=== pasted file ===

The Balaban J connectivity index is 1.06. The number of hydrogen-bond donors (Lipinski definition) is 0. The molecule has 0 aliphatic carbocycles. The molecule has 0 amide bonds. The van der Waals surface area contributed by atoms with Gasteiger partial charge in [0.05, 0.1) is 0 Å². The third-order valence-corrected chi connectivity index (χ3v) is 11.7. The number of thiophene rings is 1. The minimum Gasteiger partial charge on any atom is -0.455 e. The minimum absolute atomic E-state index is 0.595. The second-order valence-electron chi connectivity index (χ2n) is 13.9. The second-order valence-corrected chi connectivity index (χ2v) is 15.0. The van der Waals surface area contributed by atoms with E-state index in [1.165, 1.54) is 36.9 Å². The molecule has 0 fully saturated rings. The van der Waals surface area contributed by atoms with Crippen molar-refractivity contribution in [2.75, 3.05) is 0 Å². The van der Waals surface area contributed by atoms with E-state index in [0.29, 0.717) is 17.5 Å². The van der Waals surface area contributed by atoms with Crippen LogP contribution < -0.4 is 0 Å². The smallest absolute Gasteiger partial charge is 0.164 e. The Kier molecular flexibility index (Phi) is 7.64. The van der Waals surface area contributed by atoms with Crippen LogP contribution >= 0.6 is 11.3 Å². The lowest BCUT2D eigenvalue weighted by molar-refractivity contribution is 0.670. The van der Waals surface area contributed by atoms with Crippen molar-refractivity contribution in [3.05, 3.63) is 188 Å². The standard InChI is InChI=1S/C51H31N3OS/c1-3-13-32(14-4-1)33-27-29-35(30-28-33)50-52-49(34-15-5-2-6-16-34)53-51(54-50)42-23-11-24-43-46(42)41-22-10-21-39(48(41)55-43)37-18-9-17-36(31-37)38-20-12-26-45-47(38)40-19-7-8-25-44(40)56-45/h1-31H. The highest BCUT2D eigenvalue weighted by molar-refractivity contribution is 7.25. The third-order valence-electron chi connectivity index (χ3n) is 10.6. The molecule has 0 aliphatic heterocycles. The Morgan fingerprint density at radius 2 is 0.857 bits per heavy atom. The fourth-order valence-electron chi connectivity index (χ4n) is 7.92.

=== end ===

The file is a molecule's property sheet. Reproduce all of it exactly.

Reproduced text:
The Balaban J connectivity index is 1.06. The number of hydrogen-bond donors (Lipinski definition) is 0. The molecule has 0 aliphatic carbocycles. The molecule has 0 amide bonds. The van der Waals surface area contributed by atoms with Gasteiger partial charge in [0.05, 0.1) is 0 Å². The third-order valence-corrected chi connectivity index (χ3v) is 11.7. The number of thiophene rings is 1. The minimum Gasteiger partial charge on any atom is -0.455 e. The minimum absolute atomic E-state index is 0.595. The second-order valence-electron chi connectivity index (χ2n) is 13.9. The second-order valence-corrected chi connectivity index (χ2v) is 15.0. The van der Waals surface area contributed by atoms with E-state index in [1.165, 1.54) is 36.9 Å². The molecule has 0 fully saturated rings. The van der Waals surface area contributed by atoms with Crippen molar-refractivity contribution in [2.75, 3.05) is 0 Å². The van der Waals surface area contributed by atoms with E-state index in [0.29, 0.717) is 17.5 Å². The van der Waals surface area contributed by atoms with Crippen LogP contribution < -0.4 is 0 Å². The smallest absolute Gasteiger partial charge is 0.164 e. The Kier molecular flexibility index (Phi) is 7.64. The van der Waals surface area contributed by atoms with Crippen LogP contribution >= 0.6 is 11.3 Å². The lowest BCUT2D eigenvalue weighted by molar-refractivity contribution is 0.670. The van der Waals surface area contributed by atoms with Crippen molar-refractivity contribution in [3.05, 3.63) is 188 Å². The standard InChI is InChI=1S/C51H31N3OS/c1-3-13-32(14-4-1)33-27-29-35(30-28-33)50-52-49(34-15-5-2-6-16-34)53-51(54-50)42-23-11-24-43-46(42)41-22-10-21-39(48(41)55-43)37-18-9-17-36(31-37)38-20-12-26-45-47(38)40-19-7-8-25-44(40)56-45/h1-31H. The highest BCUT2D eigenvalue weighted by molar-refractivity contribution is 7.25. The third-order valence-electron chi connectivity index (χ3n) is 10.6. The molecule has 0 aliphatic heterocycles. The Morgan fingerprint density at radius 2 is 0.857 bits per heavy atom. The fourth-order valence-electron chi connectivity index (χ4n) is 7.92.